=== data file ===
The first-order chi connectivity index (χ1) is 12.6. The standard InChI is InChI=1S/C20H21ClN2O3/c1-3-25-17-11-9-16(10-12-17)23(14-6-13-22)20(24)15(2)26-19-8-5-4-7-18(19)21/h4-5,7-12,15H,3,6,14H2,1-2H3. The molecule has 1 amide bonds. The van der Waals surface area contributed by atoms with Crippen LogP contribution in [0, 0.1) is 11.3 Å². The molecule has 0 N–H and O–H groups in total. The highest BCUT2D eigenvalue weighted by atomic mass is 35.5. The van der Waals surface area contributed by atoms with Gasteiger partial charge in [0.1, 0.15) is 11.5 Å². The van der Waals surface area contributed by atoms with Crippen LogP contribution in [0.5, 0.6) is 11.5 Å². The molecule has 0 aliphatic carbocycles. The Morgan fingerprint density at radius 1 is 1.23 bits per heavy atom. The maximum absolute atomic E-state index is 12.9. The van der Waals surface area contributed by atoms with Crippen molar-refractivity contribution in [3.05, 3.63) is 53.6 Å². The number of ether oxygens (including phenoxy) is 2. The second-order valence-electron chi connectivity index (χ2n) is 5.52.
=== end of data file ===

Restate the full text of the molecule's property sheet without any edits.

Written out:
The first-order chi connectivity index (χ1) is 12.6. The standard InChI is InChI=1S/C20H21ClN2O3/c1-3-25-17-11-9-16(10-12-17)23(14-6-13-22)20(24)15(2)26-19-8-5-4-7-18(19)21/h4-5,7-12,15H,3,6,14H2,1-2H3. The molecule has 1 amide bonds. The van der Waals surface area contributed by atoms with Crippen LogP contribution in [0, 0.1) is 11.3 Å². The molecule has 0 N–H and O–H groups in total. The highest BCUT2D eigenvalue weighted by atomic mass is 35.5. The van der Waals surface area contributed by atoms with Gasteiger partial charge in [0.1, 0.15) is 11.5 Å². The van der Waals surface area contributed by atoms with Crippen LogP contribution in [0.5, 0.6) is 11.5 Å². The molecule has 0 aliphatic carbocycles. The Morgan fingerprint density at radius 1 is 1.23 bits per heavy atom. The maximum absolute atomic E-state index is 12.9. The van der Waals surface area contributed by atoms with Crippen molar-refractivity contribution in [3.05, 3.63) is 53.6 Å². The number of ether oxygens (including phenoxy) is 2. The second-order valence-electron chi connectivity index (χ2n) is 5.52.